Today the Climate Science Legal Defense Fund (CSLDF) and the Sabin Center for Climate Change Law at Columbia Law School submitted a joint letter to the Environmental Protection Agency (EPA) in response to the agency’s Supplemental Notice regarding its proposed “Strengthening Transparency in Regulatory Science” rule.
When the EPA proposed this rule in 2018, we at CSLDF expressed deep concern that the rule would arbitrarily restrict the use of scientific research in agency decision-making in favor of industry interests.
The Supplemental Notice still fails to address this point and considerably expands the scope of the proposed rule. As now proposed, the rule would prevent the EPA from considering vital scientific and medical studies on issues central to the agency’s mission, such as climate change, air pollution, and environmental toxins.
The rule would also allow the EPA to disregard critical scientific studies that the agency finds inconvenient to its politicized, anti-regulation agenda.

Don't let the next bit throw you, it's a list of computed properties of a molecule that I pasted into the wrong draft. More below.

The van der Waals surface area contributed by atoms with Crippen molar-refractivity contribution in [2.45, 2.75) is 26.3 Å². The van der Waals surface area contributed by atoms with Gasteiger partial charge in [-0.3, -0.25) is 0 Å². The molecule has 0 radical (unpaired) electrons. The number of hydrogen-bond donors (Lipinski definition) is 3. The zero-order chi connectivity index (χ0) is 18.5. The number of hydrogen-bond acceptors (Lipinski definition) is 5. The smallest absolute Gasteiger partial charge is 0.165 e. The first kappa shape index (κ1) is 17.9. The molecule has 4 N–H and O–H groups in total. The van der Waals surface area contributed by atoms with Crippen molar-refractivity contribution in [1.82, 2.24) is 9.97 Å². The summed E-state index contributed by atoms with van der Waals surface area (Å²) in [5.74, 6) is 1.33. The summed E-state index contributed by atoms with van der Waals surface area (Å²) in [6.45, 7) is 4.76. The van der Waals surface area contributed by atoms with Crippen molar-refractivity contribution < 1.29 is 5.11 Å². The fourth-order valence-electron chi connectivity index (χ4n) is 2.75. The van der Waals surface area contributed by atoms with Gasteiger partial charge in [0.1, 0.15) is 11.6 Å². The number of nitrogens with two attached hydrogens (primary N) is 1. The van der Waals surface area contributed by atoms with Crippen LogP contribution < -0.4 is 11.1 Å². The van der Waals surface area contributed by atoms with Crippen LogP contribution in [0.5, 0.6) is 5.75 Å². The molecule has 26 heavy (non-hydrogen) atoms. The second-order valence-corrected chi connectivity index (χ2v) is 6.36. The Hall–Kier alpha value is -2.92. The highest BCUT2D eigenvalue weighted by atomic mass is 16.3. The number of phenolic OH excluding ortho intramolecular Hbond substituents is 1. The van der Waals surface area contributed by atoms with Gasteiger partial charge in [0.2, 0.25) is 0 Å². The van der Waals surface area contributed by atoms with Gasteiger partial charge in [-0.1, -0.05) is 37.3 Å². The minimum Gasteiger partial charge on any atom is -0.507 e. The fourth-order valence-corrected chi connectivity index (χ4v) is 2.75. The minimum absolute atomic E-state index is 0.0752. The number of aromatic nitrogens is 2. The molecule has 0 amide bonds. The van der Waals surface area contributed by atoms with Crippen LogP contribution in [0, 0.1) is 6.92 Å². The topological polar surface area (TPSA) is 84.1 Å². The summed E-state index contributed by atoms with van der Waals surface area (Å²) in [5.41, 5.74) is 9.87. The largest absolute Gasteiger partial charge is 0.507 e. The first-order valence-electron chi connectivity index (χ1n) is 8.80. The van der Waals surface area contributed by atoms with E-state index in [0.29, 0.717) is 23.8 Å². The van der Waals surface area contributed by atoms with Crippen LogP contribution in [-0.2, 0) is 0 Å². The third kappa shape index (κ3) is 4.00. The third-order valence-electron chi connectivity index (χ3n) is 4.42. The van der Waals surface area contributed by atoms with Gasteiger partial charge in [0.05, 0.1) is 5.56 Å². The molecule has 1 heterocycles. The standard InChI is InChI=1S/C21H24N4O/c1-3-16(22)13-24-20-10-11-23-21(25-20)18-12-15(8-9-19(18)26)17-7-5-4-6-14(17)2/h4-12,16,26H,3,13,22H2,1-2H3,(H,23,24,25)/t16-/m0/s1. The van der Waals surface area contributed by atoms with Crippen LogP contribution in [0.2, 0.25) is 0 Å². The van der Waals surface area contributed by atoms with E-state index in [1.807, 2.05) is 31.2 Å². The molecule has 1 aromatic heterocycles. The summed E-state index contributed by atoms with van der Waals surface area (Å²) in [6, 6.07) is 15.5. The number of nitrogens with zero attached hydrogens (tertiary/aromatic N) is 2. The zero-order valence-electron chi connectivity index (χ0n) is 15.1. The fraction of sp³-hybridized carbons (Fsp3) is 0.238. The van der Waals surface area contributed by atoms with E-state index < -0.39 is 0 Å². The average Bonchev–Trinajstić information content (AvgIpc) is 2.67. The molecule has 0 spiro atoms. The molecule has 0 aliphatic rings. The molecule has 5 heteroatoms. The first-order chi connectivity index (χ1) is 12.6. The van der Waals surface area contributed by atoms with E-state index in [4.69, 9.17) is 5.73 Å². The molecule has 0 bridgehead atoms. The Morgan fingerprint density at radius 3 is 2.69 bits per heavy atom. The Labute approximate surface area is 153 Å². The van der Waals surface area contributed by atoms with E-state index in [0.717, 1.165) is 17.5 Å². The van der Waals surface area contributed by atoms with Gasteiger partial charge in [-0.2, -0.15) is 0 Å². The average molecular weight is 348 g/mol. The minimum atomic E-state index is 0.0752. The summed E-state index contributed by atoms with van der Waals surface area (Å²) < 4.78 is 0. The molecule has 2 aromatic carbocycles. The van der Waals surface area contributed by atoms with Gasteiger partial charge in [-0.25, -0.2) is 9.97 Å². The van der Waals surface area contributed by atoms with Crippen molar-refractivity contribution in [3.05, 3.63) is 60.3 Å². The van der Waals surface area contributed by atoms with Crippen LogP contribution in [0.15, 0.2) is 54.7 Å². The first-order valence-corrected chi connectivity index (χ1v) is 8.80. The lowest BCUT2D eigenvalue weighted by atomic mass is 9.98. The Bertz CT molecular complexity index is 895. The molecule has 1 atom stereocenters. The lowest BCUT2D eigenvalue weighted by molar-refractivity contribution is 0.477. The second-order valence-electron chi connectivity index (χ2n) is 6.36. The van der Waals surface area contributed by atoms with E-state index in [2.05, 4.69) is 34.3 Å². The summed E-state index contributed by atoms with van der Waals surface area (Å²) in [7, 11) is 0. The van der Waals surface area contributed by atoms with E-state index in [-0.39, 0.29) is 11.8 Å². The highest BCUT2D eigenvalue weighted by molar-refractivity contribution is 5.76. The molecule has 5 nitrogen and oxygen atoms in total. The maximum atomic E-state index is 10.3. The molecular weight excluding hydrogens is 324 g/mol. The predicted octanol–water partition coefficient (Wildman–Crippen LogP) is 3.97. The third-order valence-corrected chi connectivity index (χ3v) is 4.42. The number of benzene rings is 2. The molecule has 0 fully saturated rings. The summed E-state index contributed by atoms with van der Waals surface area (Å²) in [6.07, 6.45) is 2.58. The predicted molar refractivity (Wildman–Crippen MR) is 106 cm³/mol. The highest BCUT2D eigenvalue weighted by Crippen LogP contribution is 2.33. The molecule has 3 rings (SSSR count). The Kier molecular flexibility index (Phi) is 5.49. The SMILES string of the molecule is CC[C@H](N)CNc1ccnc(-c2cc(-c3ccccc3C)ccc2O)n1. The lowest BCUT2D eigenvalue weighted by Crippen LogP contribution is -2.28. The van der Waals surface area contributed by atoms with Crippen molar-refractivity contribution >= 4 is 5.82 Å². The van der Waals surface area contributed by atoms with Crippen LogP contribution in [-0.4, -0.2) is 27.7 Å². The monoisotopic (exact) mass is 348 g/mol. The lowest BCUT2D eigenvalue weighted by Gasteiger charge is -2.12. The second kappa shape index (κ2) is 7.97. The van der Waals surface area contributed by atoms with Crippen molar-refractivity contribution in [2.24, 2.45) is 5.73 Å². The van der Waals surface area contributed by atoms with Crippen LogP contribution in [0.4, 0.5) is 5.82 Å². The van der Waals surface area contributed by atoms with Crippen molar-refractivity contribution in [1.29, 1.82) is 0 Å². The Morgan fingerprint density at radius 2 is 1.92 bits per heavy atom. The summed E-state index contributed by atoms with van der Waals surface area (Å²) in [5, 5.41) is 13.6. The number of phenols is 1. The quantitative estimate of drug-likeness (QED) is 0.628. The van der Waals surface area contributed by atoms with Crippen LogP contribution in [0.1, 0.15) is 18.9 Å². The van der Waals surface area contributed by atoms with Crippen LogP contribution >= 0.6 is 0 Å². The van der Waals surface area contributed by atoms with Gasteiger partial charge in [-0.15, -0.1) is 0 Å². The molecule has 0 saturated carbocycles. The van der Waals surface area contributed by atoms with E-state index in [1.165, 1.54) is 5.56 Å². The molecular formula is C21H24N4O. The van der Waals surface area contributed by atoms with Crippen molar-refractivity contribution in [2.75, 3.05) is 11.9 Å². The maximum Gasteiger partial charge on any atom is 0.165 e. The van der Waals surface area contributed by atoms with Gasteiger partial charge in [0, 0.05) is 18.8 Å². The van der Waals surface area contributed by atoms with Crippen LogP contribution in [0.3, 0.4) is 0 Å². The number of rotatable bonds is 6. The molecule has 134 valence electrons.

As we write in our letter to the EPA:
EPA has not provided any convincing justification for the proposed rule, which would result in the Agency ignoring or downgrading significant amounts of sound and relevant science in its decision-making. The language in the [Supplemental Notice] suggests that EPA is being influenced by inappropriate considerations, such as making it easier for special interests to call science into question. Moreover, in the [Supplemental Notice], EPA has not only failed to address the significant concerns expressed by numerous commenters about the negative effects of the proposed rule, but has—again without providing any justification—expanded its scope in a manner that exacerbates these problems. Finally, neither the 2018 Proposed Rule nor the [Supplemental Notice] identifies any valid statutory basis for EPA’s authority to promulgate the Proposed Rule.
We oppose this rule, which undercuts the fundamental purpose of EPA’s mission to protect human health and the environment, and we urge the EPA not to move forward with it.